Sunday, 28 August 2016

Naming customs of Nicobar

What’s in a name? And oxymoronically, almost everyone familiar with this phrase knows that it was said by Shakespeare. Name, a random but socially acceptable combination of letters not just identifies a person but defines him as well. Growing up in a small town, as a child my knowledge of names and surnames was limited to a very small set. The portals of college introduced me not just to the wide world outside but its nomenclatural trends of human beings as well. The amazement at coming across new names was a never ending process as I moved ahead in life and started working first with an MNC and then for the government. India is a land of diversity and nothing underscores this statement better than the diversity of names and surnames of Indians.
                After doing my term in Delhi, I moved to my next karmkshetra Andaman & Nicobar Islands. These scenic and mysterious islands are spread out in form of a convex arc in the Bay of Bengal and form Indian frontier in the Indian Ocean. My journey didn’t stop at Port Blair, capital of A&N Islands, but it took me further down south to Car Nicobar where I was posted as Chief of District Police. Nicobar, is altogether a different world, so far removed from the mainland not just physically but culturally as well. Every single day, which I have spent in Nicobar, has brought new fascinating discoveries to me. Nicobari people are the most amazing people I’ve ever met; they don’t just live their life, they celebrate it. They are explorers and their inventive and exploratory faculties are quite evident in their names.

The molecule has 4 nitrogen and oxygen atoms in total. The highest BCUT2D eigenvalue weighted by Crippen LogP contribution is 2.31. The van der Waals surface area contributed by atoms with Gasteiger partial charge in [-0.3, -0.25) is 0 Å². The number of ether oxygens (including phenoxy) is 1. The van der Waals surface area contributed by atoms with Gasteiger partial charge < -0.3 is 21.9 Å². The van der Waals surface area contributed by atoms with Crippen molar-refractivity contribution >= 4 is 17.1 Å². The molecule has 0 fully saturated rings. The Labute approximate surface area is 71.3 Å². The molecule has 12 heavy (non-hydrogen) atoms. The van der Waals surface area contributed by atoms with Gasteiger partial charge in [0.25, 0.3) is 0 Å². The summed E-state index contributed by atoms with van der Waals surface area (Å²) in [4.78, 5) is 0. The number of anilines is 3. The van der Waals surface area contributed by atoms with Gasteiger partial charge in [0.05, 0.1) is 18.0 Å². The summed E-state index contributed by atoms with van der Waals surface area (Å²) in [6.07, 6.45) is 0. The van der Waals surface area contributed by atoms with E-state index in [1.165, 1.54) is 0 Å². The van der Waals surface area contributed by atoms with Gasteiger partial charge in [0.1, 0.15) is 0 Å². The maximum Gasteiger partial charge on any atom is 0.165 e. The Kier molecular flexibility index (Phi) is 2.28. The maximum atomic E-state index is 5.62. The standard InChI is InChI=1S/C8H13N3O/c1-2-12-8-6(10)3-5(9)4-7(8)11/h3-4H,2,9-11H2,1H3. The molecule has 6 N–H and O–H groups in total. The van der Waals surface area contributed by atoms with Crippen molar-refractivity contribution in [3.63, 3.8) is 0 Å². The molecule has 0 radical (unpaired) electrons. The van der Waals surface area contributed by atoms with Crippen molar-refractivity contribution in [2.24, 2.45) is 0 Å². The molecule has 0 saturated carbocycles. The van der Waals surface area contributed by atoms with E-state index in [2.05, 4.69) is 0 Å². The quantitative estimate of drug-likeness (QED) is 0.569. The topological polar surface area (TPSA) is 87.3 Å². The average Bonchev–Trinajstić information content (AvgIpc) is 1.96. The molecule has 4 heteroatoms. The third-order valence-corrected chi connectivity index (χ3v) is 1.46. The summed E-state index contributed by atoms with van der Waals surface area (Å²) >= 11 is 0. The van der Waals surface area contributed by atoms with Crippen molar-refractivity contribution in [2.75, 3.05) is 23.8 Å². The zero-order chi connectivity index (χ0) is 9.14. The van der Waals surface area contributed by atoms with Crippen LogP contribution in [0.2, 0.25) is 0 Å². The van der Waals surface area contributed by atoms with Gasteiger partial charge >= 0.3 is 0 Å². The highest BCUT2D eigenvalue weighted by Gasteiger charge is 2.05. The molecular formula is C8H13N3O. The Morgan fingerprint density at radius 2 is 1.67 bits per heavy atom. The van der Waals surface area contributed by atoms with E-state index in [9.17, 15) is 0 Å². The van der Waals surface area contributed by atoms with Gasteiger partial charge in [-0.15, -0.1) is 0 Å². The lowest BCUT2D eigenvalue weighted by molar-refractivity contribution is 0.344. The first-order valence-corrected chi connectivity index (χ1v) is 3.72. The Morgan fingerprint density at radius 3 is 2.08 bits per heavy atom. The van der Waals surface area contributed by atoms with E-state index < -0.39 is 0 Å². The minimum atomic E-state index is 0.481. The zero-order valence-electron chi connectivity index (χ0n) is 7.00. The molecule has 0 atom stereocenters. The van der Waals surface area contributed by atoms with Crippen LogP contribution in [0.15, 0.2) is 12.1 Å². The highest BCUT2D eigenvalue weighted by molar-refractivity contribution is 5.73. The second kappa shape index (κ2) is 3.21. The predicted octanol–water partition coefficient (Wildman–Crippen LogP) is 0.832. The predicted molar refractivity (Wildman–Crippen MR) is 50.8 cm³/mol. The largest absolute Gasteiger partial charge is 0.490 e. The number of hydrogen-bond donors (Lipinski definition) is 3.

To begin with, my PSO is named as Faithful and there are people named as Grateful, Greatheart etc as well. Faithful has named his son as Anshul Roberto Carlos, a combination of names of one of former SP’s son and Faithful’s favourite footballer(Faithful has played football at national level).I was surprised to my core when I found that one Martin Luthar has his son named as Boris Baker. I have met at least two persons named as Plus Minus.And I have heard that there’s one lady with really interesting name- Yes Please. Where in India you’d come across people taking such liberties in naming themselves. If someone loves a name he’ll pick it even if it doesn’t conform to the norms; which are ultimately a collective expression of a society’s choices. Earlier, almost all names used to be in English but the predominant Christian religion hasn’t stopped the Nicobari people from giving their children Hindu names such as Shyam Lal, Priyanka, Rahul, Sanjay, etc. Nicobar has a small proportion of Muslims as well who keep Muslim names and surnames. So, names wise we see such a huge diversity of people at such a small place.

I hope that the prevailing naming customs will continue and Nicobari people will continue to display freedom and imagination in naming their children, as they do it now.

--Deepak